my left foot is a half sized smaller than my right so i feel for your wife. tbh what ive finally started doing is finding a good pair of boots and buying two different sizes. i shit you not this was my last resort but it works the best. now i know not everyone has the luxury of shop hookups that make it possible to get two pairs of boots for price of one ( btw my hookup is friend based not because im super awesome pro wanna be dude lol ) so you can also check the last years bins and online retailers. id only buy online after trying the boot on at a shop tho and not make a blind purchase.

as far as heel lift.. alot of time with new folks they just dont understand the mechanics of properly putting the boot on. have her standing with pressure/weight on the heel of the boot like she will be when shes riding then tighten the inner liner. thats what works for me. trial and error with tightness of the liner and laces will eventually lead her to the best amount of pressure and tightening to help prevent heel lift.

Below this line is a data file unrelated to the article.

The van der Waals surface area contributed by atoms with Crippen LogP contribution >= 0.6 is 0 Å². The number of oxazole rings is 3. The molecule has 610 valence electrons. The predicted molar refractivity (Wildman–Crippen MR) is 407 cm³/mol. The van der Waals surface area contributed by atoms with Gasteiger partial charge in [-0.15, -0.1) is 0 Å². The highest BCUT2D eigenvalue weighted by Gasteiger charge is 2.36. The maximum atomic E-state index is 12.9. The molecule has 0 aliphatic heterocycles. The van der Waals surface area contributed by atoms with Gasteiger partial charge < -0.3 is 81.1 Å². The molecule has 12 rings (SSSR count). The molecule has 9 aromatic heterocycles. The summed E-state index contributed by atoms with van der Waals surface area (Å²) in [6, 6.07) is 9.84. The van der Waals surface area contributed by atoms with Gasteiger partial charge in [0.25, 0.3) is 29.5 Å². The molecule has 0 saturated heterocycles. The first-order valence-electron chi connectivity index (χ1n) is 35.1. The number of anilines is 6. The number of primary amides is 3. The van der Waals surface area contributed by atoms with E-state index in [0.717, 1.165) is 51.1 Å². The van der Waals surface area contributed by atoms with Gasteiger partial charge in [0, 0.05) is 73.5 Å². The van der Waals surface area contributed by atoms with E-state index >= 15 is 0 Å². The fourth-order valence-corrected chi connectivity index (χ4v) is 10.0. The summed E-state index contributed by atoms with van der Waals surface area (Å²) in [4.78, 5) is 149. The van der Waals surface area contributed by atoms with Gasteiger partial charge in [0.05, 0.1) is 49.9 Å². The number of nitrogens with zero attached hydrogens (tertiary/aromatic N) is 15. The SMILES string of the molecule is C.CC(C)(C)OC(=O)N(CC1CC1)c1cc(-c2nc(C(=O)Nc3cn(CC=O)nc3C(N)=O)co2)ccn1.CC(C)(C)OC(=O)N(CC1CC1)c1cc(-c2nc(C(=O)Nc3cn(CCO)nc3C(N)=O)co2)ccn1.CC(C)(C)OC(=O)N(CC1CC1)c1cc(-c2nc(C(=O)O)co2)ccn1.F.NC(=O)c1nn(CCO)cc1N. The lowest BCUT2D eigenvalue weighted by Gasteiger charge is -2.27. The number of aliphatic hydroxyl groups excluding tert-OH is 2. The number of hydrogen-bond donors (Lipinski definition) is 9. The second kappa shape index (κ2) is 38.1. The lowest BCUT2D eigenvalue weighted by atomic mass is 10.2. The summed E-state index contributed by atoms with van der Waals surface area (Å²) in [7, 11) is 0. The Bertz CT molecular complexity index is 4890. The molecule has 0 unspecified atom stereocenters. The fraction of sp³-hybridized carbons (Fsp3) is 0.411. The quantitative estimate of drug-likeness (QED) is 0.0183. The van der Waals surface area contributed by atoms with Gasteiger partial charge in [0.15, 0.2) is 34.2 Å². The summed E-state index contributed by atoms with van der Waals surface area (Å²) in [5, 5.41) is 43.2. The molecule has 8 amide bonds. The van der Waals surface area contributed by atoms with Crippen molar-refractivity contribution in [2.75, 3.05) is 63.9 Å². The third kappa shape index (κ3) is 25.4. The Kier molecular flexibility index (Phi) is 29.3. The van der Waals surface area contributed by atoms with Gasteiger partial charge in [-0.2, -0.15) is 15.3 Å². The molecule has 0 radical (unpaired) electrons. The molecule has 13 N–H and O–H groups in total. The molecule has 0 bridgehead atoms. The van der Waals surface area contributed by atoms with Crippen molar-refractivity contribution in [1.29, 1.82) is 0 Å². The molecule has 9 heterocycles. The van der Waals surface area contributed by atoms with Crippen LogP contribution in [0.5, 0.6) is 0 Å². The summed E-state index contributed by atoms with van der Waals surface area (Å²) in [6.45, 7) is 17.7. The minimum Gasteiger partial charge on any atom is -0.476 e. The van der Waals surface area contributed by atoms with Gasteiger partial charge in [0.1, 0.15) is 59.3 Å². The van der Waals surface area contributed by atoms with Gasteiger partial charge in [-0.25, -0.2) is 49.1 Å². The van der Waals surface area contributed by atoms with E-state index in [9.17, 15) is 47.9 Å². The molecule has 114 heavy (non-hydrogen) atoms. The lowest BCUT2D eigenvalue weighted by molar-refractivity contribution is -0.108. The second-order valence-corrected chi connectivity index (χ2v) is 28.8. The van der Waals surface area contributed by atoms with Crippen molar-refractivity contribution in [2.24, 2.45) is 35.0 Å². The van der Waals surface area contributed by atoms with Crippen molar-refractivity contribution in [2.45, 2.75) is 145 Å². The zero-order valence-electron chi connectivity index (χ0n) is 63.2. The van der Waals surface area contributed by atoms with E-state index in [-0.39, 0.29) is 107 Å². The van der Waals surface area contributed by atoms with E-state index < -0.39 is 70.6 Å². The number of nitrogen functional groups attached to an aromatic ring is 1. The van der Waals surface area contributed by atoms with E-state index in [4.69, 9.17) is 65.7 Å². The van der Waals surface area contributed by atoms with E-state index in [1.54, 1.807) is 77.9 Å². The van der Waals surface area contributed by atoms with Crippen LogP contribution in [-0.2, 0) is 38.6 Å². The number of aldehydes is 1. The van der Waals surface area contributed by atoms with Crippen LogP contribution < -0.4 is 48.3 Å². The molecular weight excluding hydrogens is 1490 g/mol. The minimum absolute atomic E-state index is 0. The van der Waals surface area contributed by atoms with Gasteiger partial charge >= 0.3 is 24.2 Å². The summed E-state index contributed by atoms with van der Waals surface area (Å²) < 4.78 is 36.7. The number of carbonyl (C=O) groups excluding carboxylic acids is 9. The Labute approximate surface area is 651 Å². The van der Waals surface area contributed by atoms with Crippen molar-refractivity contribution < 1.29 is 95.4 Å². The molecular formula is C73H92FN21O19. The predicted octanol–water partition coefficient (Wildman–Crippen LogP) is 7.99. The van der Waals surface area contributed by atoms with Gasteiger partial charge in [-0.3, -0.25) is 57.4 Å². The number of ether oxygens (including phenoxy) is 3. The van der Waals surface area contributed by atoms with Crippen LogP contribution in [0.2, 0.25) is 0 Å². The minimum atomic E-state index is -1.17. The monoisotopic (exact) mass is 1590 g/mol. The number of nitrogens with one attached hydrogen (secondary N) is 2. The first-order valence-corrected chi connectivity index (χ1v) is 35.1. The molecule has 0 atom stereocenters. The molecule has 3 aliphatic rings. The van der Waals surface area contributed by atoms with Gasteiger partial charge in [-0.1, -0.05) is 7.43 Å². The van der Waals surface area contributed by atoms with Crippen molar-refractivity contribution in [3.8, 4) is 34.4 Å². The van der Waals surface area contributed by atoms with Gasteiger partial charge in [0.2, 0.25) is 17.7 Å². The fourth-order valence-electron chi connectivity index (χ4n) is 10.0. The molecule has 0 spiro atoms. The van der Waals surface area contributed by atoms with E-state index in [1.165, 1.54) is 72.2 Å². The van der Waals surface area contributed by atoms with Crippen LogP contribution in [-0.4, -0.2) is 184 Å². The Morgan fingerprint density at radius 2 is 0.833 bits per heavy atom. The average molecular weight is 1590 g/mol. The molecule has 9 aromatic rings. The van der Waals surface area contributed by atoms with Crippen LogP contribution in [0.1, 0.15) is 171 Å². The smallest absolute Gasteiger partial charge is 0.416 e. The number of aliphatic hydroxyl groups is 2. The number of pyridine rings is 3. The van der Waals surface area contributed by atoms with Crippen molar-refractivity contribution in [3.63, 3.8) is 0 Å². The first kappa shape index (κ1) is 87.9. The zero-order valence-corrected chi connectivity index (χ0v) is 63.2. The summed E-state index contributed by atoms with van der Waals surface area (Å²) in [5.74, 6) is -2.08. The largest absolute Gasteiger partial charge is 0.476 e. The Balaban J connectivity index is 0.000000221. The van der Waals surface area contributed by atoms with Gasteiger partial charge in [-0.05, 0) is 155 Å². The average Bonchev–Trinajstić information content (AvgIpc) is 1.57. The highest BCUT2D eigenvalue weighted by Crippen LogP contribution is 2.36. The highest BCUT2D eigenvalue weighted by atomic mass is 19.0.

Twix 01-14-2009 12:22 PM

Man damn it! I thought it said "boob problems". My bad.

SnowProRick 01-14-2009 02:01 PM

Since you bought the boots at a local shop, do they have a fit gaurantee? The shop I work at does. I'm not sure how bad your wife's foot issues are, but there are a few things that are easy and then some more that will be harder/require some expertise. What exactly is the difference in foot size, half, 1, more? Most people feet are not the same size.

It sounds like the boots are too big. Could be length, volume or a combo of the two. First thing, if the shop has a boot fitter (generally a ski boot fitter), go to them and they should be able to make things work. Ideally it would be free or cheap (see fit gaurantee above).

If that isn't an option, you might need to do some things yourself:
1) Your wife (and you) need some kind of aftermarket, supportive insole. I have the Superfeet Wintergreen (now they have Hot Pink for the ladys) in my snowboard boots. You just trim the toe of the insole to fit the boot and you are good to go. There are other brands out there too. Just make sure they are supportive, not Dr. Scholes gel. Even better would be to get some type of custom insole. Superfeet, Instaprint and Surefoot are a few brands.